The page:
Simon seemed to study my words, signaling that he either didn't trust me (probable), thought there was some kind of secret message in my words (good or bad, I couldn't be sure), or didn't understand my Crystalian. I'd learned a lot of languages as a part of my training, but it wasn't like I didn't know when I was speaking proper Crystalian, as it was my first language.

"No, I mean them."

He looked outside the cage, and a good distance away, there were two guards standing at attention at a door. They weren't looking our way, staring straight ahead at the wall on the opposite side of the room we were in, as though they were just manikins. They were definitely soldiers, guards. They were pretty big, physically fit, dressed in suits, and looked to be armed with those beating sticks that cops usually had, Tasers, guns, and swords. Not uncommon for those in the military, as I had been a soldier at one point as well. At least, before the incident happened.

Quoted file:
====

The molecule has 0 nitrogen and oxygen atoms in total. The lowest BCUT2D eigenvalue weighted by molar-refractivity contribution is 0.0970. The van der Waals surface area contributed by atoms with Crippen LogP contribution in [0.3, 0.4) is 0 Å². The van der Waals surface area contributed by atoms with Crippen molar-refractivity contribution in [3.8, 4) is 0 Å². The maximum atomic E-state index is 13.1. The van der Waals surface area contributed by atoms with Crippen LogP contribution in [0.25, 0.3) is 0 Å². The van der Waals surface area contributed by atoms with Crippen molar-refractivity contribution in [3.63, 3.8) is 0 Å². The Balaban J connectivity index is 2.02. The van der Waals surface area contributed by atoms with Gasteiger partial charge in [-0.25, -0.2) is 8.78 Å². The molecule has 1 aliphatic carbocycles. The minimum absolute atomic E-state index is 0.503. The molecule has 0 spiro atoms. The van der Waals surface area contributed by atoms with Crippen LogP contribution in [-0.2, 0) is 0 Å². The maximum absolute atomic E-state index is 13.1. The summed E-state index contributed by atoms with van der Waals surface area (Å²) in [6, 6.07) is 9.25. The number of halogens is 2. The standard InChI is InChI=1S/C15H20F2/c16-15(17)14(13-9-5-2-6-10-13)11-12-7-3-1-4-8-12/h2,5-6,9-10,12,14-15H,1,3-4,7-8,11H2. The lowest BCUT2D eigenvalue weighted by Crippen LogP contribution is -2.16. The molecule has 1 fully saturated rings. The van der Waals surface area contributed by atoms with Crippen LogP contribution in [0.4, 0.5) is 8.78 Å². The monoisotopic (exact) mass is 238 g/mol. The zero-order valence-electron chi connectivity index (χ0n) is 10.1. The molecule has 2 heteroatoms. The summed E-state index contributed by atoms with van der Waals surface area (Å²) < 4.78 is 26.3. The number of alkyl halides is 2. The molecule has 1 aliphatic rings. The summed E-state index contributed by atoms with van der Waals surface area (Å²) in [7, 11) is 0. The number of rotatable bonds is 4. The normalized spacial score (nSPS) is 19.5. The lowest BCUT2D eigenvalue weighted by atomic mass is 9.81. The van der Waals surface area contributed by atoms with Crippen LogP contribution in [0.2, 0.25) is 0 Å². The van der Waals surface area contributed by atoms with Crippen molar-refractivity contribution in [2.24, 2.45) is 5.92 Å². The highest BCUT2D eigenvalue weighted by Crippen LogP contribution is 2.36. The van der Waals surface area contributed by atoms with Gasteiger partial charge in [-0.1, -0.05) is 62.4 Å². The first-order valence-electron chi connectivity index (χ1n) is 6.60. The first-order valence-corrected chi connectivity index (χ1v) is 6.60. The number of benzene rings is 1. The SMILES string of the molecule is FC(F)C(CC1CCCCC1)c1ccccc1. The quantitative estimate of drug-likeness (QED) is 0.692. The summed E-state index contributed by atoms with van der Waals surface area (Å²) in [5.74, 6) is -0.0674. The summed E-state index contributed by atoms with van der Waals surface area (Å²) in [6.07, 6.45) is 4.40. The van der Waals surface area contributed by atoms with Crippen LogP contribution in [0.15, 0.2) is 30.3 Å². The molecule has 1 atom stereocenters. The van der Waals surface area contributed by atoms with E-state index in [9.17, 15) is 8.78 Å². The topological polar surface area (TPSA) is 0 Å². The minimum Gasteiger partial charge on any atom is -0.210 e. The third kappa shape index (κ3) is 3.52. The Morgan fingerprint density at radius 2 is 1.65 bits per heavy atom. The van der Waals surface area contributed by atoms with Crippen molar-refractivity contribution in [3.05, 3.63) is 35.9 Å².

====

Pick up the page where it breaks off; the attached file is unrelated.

"They hurt me. They lie to me. They put me in here. They tell me to do things then hit me. They don't feed me. They throw me into places with monsters, and they hurt me too. Then, the men don't help me, they don't heal me. They throw me back here, and repeat."

His speech was very basic, like when you were trying to form a paragraph another language, but only knew the simplest sentences, such as "I like something," or "I'm feeling happy." He either didn't speak Crystalian as his first language, or he didn't speak very well altogether.

"Are you a monster?" He asked me.

A question I've been struggling with a lot lately. I wanted to say no. I wish that I could. I wish that I could be like everyone else and say without hesitation, "Of course not." But I couldn't. I couldn't close my eyes without seeing what I really was underneath. I could never say I wasn't a monster. I was. But that's not what Simon needed to hear right now.

"In a way, yes, but in another, no."


"I'm the monster that's going to get you out of here."